‘Pinoy Aquaman’s’ latest feat: 2.7-km swim in Buluan
TAGBILARAN CITY, Bohol—Environmental lawyer and triathlete Ingemar Macarine on Monday (Feb. 24) added a 2.7-km swim from Buluan Islands to the Buluan port in Ipil town, Zamboanga Sibugay to his list of feats meant to promote tourism and clean seas.
Macarine, also known as the “Pinoy Aquaman,” said he timed his swim to coincide with the 19th Araw ng Zamboanga Sibugay fest last Monday.
The 2.7-km swim was dubbed as “Langoy Para sa Kinaiyahan ug Malungtarong Turismo (A swim for the environment and sustainable tourism).”
“The swim is for marine conservation and sustainable tourism in Zamboanga Sibugay,” said the 43-year-old Macarine who also serves as election officer of Tubigon town in Bohol province.
The swim was organized by Rep. Ann Hofer of Zamboanga Sibugay’s second district who said it would boost the province’s tourist destinations such as Buluan Island and Serendipity Isle.
Buluan Island, located some seven kilometers from the port of Ipil, features white sand beaches and clear blue waters. Away from the hustle and bustle of city living, the island offers seclusion and tranquility.
The marine sanctuary on the island was declared the best-managed marine conservation site in the Philippines in 2015 during the 5th Marine Protected Area Awards and Recognition.
Macarine swam with 15 others from Zamboanga City and Zamboanga Sibugay, including Jlo Jainar and his cousin Kyle Jainar, both 14 years old.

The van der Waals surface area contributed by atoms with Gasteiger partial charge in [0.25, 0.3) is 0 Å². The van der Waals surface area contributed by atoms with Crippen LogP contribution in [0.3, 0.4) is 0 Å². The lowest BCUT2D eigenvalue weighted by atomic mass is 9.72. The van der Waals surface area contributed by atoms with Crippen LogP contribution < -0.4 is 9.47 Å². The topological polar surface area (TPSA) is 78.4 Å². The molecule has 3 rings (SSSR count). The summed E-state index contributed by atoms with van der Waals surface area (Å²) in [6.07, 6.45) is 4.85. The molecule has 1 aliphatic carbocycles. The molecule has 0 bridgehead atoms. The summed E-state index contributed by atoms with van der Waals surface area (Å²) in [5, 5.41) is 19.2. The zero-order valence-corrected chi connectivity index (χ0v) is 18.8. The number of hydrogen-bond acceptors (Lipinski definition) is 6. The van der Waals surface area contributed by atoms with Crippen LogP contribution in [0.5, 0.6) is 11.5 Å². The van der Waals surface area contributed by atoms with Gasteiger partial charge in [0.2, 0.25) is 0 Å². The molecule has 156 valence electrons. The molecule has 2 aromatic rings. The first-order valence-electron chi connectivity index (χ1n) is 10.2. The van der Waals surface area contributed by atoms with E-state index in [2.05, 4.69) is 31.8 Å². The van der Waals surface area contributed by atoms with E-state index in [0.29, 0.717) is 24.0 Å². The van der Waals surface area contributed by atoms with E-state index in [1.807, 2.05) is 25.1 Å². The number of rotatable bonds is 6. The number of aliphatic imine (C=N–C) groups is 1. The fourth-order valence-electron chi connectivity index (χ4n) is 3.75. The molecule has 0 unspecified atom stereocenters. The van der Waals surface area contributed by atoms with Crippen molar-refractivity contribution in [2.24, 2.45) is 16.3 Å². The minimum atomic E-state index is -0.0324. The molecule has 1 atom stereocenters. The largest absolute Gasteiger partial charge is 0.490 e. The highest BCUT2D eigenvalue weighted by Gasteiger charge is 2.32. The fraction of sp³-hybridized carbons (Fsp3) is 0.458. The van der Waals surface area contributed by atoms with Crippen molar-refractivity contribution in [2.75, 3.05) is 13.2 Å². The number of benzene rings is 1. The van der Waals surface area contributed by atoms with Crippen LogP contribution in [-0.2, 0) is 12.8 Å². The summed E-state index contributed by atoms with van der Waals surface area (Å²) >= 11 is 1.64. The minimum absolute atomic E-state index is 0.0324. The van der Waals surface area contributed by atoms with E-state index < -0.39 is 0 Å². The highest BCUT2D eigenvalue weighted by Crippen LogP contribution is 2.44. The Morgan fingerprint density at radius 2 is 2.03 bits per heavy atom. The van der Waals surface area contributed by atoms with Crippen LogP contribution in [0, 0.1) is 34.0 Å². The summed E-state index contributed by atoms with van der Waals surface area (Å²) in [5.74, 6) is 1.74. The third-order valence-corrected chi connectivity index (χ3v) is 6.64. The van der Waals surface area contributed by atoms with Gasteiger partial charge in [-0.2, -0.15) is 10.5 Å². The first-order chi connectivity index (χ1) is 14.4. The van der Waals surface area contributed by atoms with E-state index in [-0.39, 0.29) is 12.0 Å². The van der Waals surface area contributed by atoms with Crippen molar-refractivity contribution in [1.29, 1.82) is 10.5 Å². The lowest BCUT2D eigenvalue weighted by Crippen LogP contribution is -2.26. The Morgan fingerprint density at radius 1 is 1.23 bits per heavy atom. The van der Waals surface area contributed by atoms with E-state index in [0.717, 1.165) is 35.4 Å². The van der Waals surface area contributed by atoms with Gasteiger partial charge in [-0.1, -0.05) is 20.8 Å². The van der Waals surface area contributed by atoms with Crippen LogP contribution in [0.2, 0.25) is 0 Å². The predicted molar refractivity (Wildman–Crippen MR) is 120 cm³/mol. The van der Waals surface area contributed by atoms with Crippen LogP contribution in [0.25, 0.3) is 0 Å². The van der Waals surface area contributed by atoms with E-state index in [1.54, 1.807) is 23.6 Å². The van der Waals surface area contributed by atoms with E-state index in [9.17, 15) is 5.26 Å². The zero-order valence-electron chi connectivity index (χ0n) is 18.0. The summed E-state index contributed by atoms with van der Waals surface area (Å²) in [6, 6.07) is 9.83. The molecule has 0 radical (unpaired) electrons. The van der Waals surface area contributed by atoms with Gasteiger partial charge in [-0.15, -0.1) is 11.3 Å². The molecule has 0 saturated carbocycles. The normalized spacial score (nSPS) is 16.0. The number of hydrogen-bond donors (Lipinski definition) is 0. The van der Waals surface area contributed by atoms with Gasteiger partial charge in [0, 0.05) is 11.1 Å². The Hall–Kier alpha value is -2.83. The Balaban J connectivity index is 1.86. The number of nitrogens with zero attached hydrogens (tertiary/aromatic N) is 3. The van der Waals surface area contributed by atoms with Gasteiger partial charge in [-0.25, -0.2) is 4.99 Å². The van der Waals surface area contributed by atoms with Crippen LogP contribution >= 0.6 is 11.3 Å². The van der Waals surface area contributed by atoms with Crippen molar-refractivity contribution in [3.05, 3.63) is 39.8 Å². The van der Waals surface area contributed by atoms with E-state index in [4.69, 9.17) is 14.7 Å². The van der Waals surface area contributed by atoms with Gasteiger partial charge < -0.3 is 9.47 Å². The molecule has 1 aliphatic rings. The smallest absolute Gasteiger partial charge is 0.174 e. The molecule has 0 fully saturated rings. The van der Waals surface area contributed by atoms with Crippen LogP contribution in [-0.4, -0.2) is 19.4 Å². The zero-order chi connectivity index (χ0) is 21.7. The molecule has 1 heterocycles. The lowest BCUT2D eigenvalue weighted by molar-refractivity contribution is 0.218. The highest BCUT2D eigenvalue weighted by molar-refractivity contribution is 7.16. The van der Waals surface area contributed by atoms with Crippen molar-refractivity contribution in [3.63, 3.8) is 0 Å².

“We are proud to swim with Aquaman,” said Jlo.
Macarine, who has been swimming here and abroad, made history by pioneering swim routes in a country where open water swimming is still in its infancy.
He earned his popularity in the country when he crossed Alcatraz Island to mainland San Francisco in the United States in 2014.
Philippine Sport Commission (PSC) commissioner Ramon Fernandez, who witnessed Monday’s event, is pushing for an open-water swimming sports in the country.
He said the Philippines is surrounded by a number of seas and lakes and rivers but relatively few understand exactly what open water swimming is.
Unlike the typical pool setup, he said time and speed are two keys to finishing the race in open sea. For open water swimming, only distance matters.
“It is endurance,” Fernandez said.
He said the PSC is promoting open-water swimming in the country since it is now an Olympic event.
“And if you look at the map of the Philippines, we are a peninsula. We are in the top 5 of longest shorelines among other countries in the world,” said Fernandez.
The PSC, he said, would now focus on open water swimming and they could tap Macarine for the sports.
“And it’s cheap, you just need swimming trunks and goggles,” he said.